In "How to say NO without feeling guilty", we can all sometimes feel that we have to take every appointment and take every client. This book is quite good in helping us realize the opportunity cost of being a whore to everyone.

Of course, the ChFC/CFP/CLU cirriculum helps to actually have some TECHNICAL knowledge to get the job done for a client and to have a greater feeling of mastery of the material. No, it's not a "master's degree", but it's better than the in-firm training many times over.

Join NAIFA, YAT (if you're age qualfies you) to network with others in your industry. Join TGP so you can have an additional forum for asking more SALES-RELATED questions. For some aspects of your case-design, you can always ask on here as well as TGP.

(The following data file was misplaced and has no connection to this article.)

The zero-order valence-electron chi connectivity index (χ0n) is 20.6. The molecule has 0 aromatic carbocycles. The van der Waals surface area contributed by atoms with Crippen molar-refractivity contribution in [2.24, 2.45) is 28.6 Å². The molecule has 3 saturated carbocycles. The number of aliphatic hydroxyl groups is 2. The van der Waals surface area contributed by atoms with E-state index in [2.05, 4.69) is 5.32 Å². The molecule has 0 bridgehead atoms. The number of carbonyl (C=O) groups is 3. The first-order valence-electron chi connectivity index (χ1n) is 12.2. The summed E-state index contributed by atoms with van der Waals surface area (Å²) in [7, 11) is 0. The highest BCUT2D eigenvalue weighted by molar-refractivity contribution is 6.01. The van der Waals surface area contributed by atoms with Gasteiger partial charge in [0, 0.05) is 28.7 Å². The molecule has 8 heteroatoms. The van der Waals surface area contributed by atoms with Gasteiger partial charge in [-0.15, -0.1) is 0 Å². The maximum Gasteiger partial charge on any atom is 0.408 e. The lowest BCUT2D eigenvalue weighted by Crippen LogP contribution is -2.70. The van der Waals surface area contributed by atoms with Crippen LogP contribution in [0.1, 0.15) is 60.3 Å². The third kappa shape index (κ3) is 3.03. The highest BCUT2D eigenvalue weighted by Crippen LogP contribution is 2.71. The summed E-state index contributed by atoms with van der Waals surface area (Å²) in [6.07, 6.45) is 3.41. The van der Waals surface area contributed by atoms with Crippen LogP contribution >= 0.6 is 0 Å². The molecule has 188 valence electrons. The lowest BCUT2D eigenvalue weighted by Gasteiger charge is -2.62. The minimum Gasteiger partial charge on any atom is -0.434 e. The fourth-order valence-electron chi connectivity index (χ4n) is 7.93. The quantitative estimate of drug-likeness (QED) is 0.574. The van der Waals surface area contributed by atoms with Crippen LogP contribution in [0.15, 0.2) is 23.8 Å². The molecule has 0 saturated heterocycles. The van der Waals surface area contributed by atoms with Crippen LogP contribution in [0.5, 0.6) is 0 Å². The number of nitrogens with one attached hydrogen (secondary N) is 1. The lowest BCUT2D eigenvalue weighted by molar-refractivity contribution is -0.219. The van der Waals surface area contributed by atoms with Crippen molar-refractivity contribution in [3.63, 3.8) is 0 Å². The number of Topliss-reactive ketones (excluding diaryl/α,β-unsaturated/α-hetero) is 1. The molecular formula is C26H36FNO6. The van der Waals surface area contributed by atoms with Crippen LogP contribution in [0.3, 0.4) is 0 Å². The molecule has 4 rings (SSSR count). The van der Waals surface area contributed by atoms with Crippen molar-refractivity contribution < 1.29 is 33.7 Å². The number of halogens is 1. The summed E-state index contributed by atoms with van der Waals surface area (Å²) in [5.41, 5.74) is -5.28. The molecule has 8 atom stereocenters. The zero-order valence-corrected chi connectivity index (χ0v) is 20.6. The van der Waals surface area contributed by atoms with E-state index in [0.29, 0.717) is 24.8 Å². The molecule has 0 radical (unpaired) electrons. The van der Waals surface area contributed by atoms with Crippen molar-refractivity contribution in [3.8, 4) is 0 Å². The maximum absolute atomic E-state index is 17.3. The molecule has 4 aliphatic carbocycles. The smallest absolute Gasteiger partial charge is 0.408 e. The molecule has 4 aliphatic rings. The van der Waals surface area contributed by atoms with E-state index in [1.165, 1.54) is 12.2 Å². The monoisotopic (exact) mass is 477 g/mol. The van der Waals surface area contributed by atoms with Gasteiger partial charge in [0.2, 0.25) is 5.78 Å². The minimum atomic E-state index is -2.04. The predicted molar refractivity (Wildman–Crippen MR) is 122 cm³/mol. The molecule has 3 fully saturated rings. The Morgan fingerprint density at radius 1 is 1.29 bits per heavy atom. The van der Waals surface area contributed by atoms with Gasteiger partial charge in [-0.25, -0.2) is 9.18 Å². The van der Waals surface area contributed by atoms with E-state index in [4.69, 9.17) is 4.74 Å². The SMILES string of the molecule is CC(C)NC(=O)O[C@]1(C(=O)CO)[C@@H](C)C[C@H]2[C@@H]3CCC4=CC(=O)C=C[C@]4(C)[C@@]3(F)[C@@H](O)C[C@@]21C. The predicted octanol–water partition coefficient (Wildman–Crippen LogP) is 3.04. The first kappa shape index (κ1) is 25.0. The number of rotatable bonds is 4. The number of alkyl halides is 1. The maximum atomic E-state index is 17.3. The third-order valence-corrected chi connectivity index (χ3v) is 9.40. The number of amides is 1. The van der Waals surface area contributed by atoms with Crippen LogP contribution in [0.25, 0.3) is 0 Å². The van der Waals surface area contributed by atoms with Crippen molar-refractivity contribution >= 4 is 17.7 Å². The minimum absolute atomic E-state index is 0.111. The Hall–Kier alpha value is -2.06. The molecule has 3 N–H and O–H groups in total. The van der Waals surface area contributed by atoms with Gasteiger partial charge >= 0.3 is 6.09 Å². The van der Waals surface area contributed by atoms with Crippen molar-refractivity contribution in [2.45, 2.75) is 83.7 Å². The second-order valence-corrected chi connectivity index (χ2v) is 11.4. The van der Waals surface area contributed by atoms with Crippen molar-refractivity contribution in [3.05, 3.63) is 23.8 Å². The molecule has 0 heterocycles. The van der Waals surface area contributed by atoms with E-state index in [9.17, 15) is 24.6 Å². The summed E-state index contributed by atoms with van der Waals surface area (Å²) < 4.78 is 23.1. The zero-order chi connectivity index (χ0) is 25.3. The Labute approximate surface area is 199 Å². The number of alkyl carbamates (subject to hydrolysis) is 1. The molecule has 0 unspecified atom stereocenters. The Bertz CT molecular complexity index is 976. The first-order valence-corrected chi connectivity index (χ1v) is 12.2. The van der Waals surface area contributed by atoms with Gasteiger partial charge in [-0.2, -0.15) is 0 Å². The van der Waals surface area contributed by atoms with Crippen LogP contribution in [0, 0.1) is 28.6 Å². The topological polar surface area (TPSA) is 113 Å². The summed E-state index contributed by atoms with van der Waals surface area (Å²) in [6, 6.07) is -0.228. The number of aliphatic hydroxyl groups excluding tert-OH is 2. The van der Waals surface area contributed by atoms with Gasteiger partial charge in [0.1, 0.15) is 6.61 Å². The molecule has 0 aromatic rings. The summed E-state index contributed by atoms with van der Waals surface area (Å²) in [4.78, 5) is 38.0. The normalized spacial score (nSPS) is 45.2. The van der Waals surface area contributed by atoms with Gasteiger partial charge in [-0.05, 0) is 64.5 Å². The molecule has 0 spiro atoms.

Jun 14, 2007 10:27 am
My Inner Child:
blarmston:

Good point. When I am in one of my cold calling sessions I close the door to my office, kick off my shoes to let my dogs air out a little bit, and strap my wireless headset on. Once I get in an engaged conversation, I grab one of my mini footballs (courtesy of your friendly mutual fund wholesaler) and play a little catch while gabbing away.


I do the same thing but I hold a Louisville Slugger that a wholesaler gave me while I'm on the phone. Gives me an extra boost of confidence.



Delaware was giving out baseballs...maybe we could get a pickup game going.

Jun 14, 2007 1:01 pm

Build a fee based business where possible.  You will starve at first, but you will never regret it in the long run.


NEVER sell something you do not completely understand.


NEVER make a sale that wrong for the client because you need the commission.  Or sell something with a higher commission and pass up a lower commission option that was better than the client.   Don't screw with people's money.


Good luck.